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Gerstley Mine Railroad.

Pacific Coast Borax Company.

By Randy Hees

T he Gerstley Mine was discovered in 1922 by prospector Johnny Sheridan, who was reportedly living in a cave which he shared with a chuchwalla (a local lizard) and a hydrophobic skunk. Sheridan sold his claim to Clarence Rasor a mining engineer, who perfected the title and by 1924 sold it to the Pacific Coast Borax Company. The ore was a variety of Ulexite, particularly noted as an ingredient in fire retardant and ceramic glazes.

PCB built a 3 mile long “baby gauge” railroad to connect the mine with the Tonopah & Tidewater at a new siding at Gerstley, mile post 101.26, about 4 miles north of Shoshone. The at Gerstley siding the narrow gauge spilt, one line serving an ore bin, and a second parallel to the T&T to allow transfer of inbound supplies, particularly water.

The railroad used a Milwaukee gasoline locomotive. Rolling stock consisted of “about” eight, 3-ton ore cars and a primitive tank car. They also apparently had a small battery locomotive, which is currently displayed at Ryan.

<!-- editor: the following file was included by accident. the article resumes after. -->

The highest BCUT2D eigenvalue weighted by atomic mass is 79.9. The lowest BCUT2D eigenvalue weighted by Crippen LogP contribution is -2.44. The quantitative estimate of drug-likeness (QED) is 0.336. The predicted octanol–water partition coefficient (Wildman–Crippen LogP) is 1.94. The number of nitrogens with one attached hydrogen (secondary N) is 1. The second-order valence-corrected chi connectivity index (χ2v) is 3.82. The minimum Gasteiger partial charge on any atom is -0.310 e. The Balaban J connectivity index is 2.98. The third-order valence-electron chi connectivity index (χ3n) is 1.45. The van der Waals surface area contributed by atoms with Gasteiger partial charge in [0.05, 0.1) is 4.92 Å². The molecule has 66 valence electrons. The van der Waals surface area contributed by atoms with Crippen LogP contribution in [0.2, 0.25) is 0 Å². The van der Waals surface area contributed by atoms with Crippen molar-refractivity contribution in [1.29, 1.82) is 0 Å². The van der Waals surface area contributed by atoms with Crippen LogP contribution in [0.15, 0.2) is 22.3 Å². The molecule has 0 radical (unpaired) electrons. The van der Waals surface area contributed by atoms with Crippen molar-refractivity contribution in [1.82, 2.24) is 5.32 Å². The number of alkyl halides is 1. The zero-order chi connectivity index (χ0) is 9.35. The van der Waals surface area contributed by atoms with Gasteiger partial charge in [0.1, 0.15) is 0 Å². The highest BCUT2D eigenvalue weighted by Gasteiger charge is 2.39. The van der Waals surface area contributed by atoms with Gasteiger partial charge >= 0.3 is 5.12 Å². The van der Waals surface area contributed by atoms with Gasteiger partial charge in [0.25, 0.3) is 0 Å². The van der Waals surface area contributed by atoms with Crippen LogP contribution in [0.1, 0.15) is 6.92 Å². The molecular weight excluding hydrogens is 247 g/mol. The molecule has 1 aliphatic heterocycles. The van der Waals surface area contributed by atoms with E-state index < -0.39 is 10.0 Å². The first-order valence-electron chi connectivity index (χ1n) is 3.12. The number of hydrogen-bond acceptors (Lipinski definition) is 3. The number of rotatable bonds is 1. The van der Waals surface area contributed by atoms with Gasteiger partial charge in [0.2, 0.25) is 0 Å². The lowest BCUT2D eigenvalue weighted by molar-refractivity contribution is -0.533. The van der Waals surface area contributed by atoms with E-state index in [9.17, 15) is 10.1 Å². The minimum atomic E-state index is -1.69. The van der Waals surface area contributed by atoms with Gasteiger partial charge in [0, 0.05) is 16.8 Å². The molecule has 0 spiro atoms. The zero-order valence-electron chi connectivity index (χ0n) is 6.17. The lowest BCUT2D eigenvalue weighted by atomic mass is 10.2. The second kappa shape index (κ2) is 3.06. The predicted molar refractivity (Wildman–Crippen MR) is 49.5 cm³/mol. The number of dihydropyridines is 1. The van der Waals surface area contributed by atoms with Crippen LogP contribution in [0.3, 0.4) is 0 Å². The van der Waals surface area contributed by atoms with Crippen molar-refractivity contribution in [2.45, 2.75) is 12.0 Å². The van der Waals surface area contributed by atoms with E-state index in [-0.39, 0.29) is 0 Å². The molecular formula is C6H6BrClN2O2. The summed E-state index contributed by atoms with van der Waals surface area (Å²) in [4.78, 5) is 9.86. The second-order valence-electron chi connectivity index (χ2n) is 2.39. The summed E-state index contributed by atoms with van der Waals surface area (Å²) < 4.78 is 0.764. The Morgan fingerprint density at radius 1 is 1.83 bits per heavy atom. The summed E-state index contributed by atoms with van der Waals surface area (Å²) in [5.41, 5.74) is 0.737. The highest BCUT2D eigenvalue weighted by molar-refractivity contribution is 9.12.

The mine was closed in Oct 1927, and the railroad rail and equipment transferred to the then new PCB mine at Boron. The buildings were moved to Furnace Creek where they became part of the new Furnace Creek Ranch tourist development.


Revised: December 29, 2015
Bibliography
Myrick David, Railroads of Nevada and Eastern California, Vol 2, Berkeley, Howell North, 1963
Serpico Phil, Tonopah & Tidewater Railroad, The Nevada Shortline, Palmdale, Omni Publications, 2013

Reference Material Available Online:

Maps.

The Route of the Pacific Coast Borax Company: Gerstley Mine Railroad for Google Earth by Andrew Brandon.

California \ Pacific Coast Borax Company: Gerstley Mine Railroad
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